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Tau Enhances α-Synuclein Aggregation and Toxicity in Cellular Models of Synucleinopathy

  • Nahuai Badiola,

    Affiliations Instituto de Investigacions Biomediques Sant Pau, Hospital de Sant Pau, Barcelona, Spain, Centro de Investigación Biomédica en Red para enfermedades Neurodegenerativas (CIBERNED), Madrid, Spain

  • Rita Machado de Oliveira,

    Affiliation Cell and Molecular Neuroscience Unit, Instituto de Medicina Molecular, Lisbon, Portugal

  • Federico Herrera,

    Affiliation Cell and Molecular Neuroscience Unit, Instituto de Medicina Molecular, Lisbon, Portugal

  • Cristina Guardia-Laguarta,

    Affiliations Instituto de Investigacions Biomediques Sant Pau, Hospital de Sant Pau, Barcelona, Spain, Centro de Investigación Biomédica en Red para enfermedades Neurodegenerativas (CIBERNED), Madrid, Spain

  • Susana A. Gonçalves,

    Affiliation Cell and Molecular Neuroscience Unit, Instituto de Medicina Molecular, Lisbon, Portugal

  • Marta Pera,

    Affiliations Instituto de Investigacions Biomediques Sant Pau, Hospital de Sant Pau, Barcelona, Spain, Centro de Investigación Biomédica en Red para enfermedades Neurodegenerativas (CIBERNED), Madrid, Spain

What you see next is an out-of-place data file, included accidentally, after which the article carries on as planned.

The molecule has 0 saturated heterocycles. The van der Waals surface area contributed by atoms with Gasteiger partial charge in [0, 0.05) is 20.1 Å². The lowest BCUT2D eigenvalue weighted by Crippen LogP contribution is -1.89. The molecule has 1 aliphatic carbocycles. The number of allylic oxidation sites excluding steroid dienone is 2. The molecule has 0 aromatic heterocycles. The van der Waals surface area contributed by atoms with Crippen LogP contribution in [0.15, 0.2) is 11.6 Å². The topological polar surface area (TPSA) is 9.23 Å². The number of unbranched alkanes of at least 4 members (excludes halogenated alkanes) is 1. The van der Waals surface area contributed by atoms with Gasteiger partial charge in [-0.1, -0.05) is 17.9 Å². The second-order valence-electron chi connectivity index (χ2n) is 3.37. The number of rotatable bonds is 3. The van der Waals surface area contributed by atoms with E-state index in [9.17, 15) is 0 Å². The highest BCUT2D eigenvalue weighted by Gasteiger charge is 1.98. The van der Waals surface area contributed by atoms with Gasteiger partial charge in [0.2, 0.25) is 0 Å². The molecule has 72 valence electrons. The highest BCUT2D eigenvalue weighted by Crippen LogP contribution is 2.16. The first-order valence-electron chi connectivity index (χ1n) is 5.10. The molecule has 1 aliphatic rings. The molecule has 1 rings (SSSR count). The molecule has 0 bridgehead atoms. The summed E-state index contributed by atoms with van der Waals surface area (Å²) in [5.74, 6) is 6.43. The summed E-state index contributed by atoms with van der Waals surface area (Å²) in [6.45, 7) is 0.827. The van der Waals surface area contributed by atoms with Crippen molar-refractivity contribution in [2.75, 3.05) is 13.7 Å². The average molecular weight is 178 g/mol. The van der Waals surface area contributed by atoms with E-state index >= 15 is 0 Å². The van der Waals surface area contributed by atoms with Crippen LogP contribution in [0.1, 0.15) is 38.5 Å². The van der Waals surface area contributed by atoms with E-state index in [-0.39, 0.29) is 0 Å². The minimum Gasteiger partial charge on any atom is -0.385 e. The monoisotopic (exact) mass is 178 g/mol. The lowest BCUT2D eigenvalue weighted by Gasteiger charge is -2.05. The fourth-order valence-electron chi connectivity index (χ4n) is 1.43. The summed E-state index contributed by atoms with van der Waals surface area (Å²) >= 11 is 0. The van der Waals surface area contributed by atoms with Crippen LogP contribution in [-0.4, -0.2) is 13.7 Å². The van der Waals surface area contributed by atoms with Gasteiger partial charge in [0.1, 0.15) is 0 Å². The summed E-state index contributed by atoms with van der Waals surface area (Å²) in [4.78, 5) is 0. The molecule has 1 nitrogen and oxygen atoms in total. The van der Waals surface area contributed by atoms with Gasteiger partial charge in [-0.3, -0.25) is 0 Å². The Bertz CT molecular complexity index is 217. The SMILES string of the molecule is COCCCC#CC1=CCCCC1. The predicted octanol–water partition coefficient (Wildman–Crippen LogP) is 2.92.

• Marc Suárez-Calvet,

    Affiliations Instituto de Investigacions Biomediques Sant Pau, Hospital de Sant Pau, Barcelona, Spain, Centro de Investigación Biomédica en Red para enfermedades Neurodegenerativas (CIBERNED), Madrid, Spain

  • Jordi Clarimon,

    Affiliations Instituto de Investigacions Biomediques Sant Pau, Hospital de Sant Pau, Barcelona, Spain, Centro de Investigación Biomédica en Red para enfermedades Neurodegenerativas (CIBERNED), Madrid, Spain

  • Tiago Fleming Outeiro,

    Affiliations Cell and Molecular Neuroscience Unit, Instituto de Medicina Molecular, Lisbon, Portugal, Faculdade de Medicina da Universidade de Lisboa, Lisboa, Portugal

  • Alberto Lleó

    alleo@santpau.es

    Affiliations Instituto de Investigacions Biomediques Sant Pau, Hospital de Sant Pau, Barcelona, Spain, Centro de Investigación Biomédica en Red para enfermedades Neurodegenerativas (CIBERNED), Madrid, Spain

Tau Enhances α-Synuclein Aggregation and Toxicity in Cellular Models of Synucleinopathy

  • Nahuai Badiola, 
  • Rita Machado de Oliveira, 
  • Federico Herrera, 
  • Cristina Guardia-Laguarta, 
  • Susana A. Gonçalves, 
  • Marta Pera, 
  • Marc Suárez-Calvet, 
  • Jordi Clarimon, 
  • Tiago Fleming Outeiro, 
  • Alberto Lleó
PLOS
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Abstract

Background

The simultaneous accumulation of different misfolded proteins in the central nervous system is a common feature in many neurodegenerative diseases. In most cases, co-occurrence of abnormal deposited proteins is observed in different brain regions and cell populations, but, in some instances, the proteins can be found in the same cellular aggregates. Co-occurrence of tau and α-synuclein (α-syn) aggregates has been described in neurodegenerative disorders with primary deposition of α-syn, such as Parkinson's disease and dementia with Lewy bodies. Although it is known that tau and α-syn have pathological synergistic effects on their mutual fibrillization, the underlying biological effects remain unclear.

Methodology/Principal Findings